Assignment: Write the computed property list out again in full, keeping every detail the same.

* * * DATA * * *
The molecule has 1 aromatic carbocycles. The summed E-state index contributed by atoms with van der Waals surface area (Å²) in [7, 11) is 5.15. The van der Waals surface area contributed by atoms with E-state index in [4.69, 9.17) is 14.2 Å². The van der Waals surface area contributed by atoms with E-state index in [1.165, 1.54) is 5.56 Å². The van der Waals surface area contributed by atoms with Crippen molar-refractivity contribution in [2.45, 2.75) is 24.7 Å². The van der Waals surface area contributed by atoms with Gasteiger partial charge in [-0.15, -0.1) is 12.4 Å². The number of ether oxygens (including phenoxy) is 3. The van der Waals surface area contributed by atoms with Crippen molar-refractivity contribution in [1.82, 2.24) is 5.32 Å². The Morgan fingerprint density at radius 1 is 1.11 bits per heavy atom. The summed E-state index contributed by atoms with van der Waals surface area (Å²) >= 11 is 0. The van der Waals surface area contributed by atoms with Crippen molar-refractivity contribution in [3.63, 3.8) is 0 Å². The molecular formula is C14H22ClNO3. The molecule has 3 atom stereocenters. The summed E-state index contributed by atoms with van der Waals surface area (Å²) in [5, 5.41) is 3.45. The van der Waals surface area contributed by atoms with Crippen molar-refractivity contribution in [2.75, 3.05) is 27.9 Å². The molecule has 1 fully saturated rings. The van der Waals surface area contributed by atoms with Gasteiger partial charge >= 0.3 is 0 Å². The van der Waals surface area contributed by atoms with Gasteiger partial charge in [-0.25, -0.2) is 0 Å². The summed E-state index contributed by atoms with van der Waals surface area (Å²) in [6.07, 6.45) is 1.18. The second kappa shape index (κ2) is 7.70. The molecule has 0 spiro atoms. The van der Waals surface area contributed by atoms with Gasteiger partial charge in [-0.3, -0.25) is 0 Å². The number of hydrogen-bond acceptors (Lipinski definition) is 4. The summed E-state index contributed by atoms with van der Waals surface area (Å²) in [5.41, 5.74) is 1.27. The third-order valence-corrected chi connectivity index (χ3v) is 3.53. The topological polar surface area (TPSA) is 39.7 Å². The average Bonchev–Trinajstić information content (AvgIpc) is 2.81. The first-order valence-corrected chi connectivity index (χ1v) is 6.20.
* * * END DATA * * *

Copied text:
The molecule has 1 aromatic carbocycles. The summed E-state index contributed by atoms with van der Waals surface area (Å²) in [7, 11) is 5.15. The van der Waals surface area contributed by atoms with E-state index in [4.69, 9.17) is 14.2 Å². The van der Waals surface area contributed by atoms with E-state index in [1.165, 1.54) is 5.56 Å². The van der Waals surface area contributed by atoms with Crippen molar-refractivity contribution in [2.45, 2.75) is 24.7 Å². The van der Waals surface area contributed by atoms with Gasteiger partial charge in [-0.15, -0.1) is 12.4 Å². The number of ether oxygens (including phenoxy) is 3. The van der Waals surface area contributed by atoms with Crippen molar-refractivity contribution in [1.82, 2.24) is 5.32 Å². The Morgan fingerprint density at radius 1 is 1.11 bits per heavy atom. The summed E-state index contributed by atoms with van der Waals surface area (Å²) >= 11 is 0. The van der Waals surface area contributed by atoms with Crippen molar-refractivity contribution in [3.63, 3.8) is 0 Å². The molecular formula is C14H22ClNO3. The molecule has 3 atom stereocenters. The summed E-state index contributed by atoms with van der Waals surface area (Å²) in [5, 5.41) is 3.45. The van der Waals surface area contributed by atoms with Crippen molar-refractivity contribution in [2.75, 3.05) is 27.9 Å². The molecule has 1 fully saturated rings. The van der Waals surface area contributed by atoms with Gasteiger partial charge >= 0.3 is 0 Å². The van der Waals surface area contributed by atoms with Gasteiger partial charge in [-0.25, -0.2) is 0 Å². The summed E-state index contributed by atoms with van der Waals surface area (Å²) in [6.07, 6.45) is 1.18. The second kappa shape index (κ2) is 7.70. The molecule has 0 spiro atoms. The van der Waals surface area contributed by atoms with Gasteiger partial charge in [-0.3, -0.25) is 0 Å². The number of hydrogen-bond acceptors (Lipinski definition) is 4. The summed E-state index contributed by atoms with van der Waals surface area (Å²) in [5.41, 5.74) is 1.27. The third-order valence-corrected chi connectivity index (χ3v) is 3.53. The topological polar surface area (TPSA) is 39.7 Å². The average Bonchev–Trinajstić information content (AvgIpc) is 2.81. The first-order valence-corrected chi connectivity index (χ1v) is 6.20.